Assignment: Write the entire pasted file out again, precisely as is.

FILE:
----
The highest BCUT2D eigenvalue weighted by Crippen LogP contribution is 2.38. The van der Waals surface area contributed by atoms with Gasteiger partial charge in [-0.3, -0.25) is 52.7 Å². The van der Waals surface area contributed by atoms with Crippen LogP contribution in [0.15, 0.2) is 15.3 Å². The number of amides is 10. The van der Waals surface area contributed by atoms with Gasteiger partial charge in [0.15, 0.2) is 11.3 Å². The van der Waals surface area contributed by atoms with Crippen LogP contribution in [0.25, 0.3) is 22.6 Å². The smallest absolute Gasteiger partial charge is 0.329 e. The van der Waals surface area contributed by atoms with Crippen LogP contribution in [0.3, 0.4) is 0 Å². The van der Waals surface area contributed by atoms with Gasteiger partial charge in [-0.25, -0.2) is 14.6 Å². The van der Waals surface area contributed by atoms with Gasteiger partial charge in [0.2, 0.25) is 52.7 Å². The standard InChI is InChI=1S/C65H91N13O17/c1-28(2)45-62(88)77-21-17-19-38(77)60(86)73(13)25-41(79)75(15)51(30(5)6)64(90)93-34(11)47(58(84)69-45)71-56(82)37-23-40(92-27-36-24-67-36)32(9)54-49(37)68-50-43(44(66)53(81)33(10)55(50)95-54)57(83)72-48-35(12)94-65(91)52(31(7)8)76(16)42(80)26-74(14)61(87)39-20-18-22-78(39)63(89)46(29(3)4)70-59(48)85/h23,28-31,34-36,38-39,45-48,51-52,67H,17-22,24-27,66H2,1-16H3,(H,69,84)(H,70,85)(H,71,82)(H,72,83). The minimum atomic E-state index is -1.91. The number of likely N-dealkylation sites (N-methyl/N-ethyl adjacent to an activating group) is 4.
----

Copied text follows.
The highest BCUT2D eigenvalue weighted by Crippen LogP contribution is 2.38. The van der Waals surface area contributed by atoms with Gasteiger partial charge in [-0.3, -0.25) is 52.7 Å². The van der Waals surface area contributed by atoms with Crippen LogP contribution in [0.15, 0.2) is 15.3 Å². The number of amides is 10. The van der Waals surface area contributed by atoms with Gasteiger partial charge in [0.15, 0.2) is 11.3 Å². The van der Waals surface area contributed by atoms with Crippen LogP contribution in [0.25, 0.3) is 22.6 Å². The smallest absolute Gasteiger partial charge is 0.329 e. The van der Waals surface area contributed by atoms with Crippen LogP contribution in [0.3, 0.4) is 0 Å². The van der Waals surface area contributed by atoms with Gasteiger partial charge in [-0.25, -0.2) is 14.6 Å². The van der Waals surface area contributed by atoms with Gasteiger partial charge in [0.2, 0.25) is 52.7 Å². The standard InChI is InChI=1S/C65H91N13O17/c1-28(2)45-62(88)77-21-17-19-38(77)60(86)73(13)25-41(79)75(15)51(30(5)6)64(90)93-34(11)47(58(84)69-45)71-56(82)37-23-40(92-27-36-24-67-36)32(9)54-49(37)68-50-43(44(66)53(81)33(10)55(50)95-54)57(83)72-48-35(12)94-65(91)52(31(7)8)76(16)42(80)26-74(14)61(87)39-20-18-22-78(39)63(89)46(29(3)4)70-59(48)85/h23,28-31,34-36,38-39,45-48,51-52,67H,17-22,24-27,66H2,1-16H3,(H,69,84)(H,70,85)(H,71,82)(H,72,83). The minimum atomic E-state index is -1.91. The number of likely N-dealkylation sites (N-methyl/N-ethyl adjacent to an activating group) is 4.